The Sun that I worked in and its weekly Weekend were not all about bumming the government in power. There were naturally exceptions like when they took on the then national carrier Air Lanka and its powerful Chairman and Managing Director, the late Capt. Rakhitha Wickramanayake. It was also a treat to read the weekly political column under the pen name Migara written by present Editor of The Sunday Times Sinha Ratnatunga, at a time when the country was starved of inside authentic news.
It was a very good training school for beginners. And I am eternally grateful that I received a good foundation there, especially under the tutelage of Louis Benedict. And many top journalists of today cut their teeth at the old Sun/Weekend.
The straw that broke the camel’s back for me was how The Sun covered the way the UNP storm troopers of the JSS wielding cycle chains and what not broke up the July ’80 general strike. I clearly remember staff photographers coming with photos of battered blood-soaked strikers, who were attacked near Lake House, but the newspaper was more worried about publishing those and antagonising JRJ than reporting the dastardly act. The strikers were simply asking for a Rs 300 salary increase from that regime which came to power with a five-sixths landslide victory in 1977 after making all sorts of promises, including eight pounds of cereals per person per week on top of the existing free rice ration. But after assuming power everything was forgotten and even the existing free rice ration was scrapped. Atop that the self-proclaimed Dharmishta (righteous) regime rolled out the red carpet to capitalist Robber Barons by devaluing the rupee by as much as 43 per cent, eliminated all food subsidies, reduced workers’ rights etc. etc.
I must however state that why I left The Sun and joined a yet to start private newspaper was not because I then had any special illusions about its founder Mr. Upali Wijewardene, except maybe I was attracted to the challenge of working for a man, who was drawing venomous fire from some among the ruling clique, who, I knew, were no angels. However, once the newspaper was started, we all realised that he was a hands-off boss, who gave a free hand to his editor with no interference whatsoever, not even from some of his close relatives. And the editor too was game for a free media culture. In that way, Wijewardene literally opened the floodgates for a truly liberal media culture in this country among national media, which clearly later paved the way for the independent and competitive TV and radio which we enjoy today along with the newspapers and an abusive social media.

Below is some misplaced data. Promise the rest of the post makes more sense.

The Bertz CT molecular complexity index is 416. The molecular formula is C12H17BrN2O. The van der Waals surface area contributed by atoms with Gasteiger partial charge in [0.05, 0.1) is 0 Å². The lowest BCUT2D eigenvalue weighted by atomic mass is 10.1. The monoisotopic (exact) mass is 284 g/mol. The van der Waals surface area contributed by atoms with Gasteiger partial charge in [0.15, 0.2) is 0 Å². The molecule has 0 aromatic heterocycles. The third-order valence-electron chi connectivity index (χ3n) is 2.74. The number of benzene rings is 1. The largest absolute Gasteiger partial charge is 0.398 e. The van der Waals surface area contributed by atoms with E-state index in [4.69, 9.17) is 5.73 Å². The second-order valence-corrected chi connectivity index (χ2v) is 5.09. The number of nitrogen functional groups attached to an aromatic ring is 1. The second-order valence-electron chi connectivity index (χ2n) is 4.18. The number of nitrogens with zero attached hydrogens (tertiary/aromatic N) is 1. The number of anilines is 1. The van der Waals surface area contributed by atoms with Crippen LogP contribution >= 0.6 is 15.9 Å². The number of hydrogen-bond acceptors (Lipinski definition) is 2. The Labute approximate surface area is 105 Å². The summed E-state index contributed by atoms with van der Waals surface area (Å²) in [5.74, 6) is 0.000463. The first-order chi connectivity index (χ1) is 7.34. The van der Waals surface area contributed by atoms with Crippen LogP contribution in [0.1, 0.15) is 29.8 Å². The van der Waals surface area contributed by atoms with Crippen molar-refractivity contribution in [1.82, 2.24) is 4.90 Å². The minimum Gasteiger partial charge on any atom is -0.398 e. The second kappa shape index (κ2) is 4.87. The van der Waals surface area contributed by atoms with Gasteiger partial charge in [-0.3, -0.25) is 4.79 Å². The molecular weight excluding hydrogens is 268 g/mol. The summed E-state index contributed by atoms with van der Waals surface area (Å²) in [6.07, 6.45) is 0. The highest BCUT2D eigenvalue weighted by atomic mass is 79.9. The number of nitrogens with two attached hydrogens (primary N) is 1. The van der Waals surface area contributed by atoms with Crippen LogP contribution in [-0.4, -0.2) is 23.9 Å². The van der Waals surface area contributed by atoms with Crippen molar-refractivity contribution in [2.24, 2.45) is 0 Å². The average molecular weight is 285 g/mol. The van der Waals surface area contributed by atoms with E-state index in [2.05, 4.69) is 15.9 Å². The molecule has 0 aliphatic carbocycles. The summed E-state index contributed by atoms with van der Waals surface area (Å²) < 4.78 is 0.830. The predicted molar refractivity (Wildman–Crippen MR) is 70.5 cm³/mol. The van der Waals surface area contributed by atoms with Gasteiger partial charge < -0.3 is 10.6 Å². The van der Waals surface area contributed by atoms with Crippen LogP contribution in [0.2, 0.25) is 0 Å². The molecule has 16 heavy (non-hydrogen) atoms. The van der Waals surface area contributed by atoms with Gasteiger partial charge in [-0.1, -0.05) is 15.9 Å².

When I was called for the sole interview with newpaper’s Editor Vijitha Yapa and Englishman Peter Harland, both had been handpicked by Wijewardene to launch his English newspapers; what really hooked me was the salary that was offered. The interview was not about my competency, but how quickly I could come. One question thatYapa asked me was how much I was drawing at The Sun, when I said I was getting little over Rs 1,200 per month, which was a good salary for a journalist at the time he quickly said: “We’ll give you 1800 a month”. I said I would take it, though I’m sure had I asked for 2000 they would have agreed to it.
What hurt me the most when I left The Sun was the type of departure given to me. Since I felt I was considered just a mediocre, I thought they would be glad to see the back of me, but when I went to give my letter of resignation to editor Rex de Silva, he asked me to give it to the Chairman. But when I went up to the Chairman’s office, I was asked to take a seat and wait and I waited and waited for I believe was well over an hour. Finally, in disgust when I got up to dump my resignation letter with the reception and vanish from there for good, the receptionist said “You can now see the Chairman”. And when I walked into his room and gave the letter all he said was you can go. And that was the treatment meted out to an employee who had taken hardly a day’s leave in the nearly two years he had worked there. But that must be because I must have been the first to join a new rival.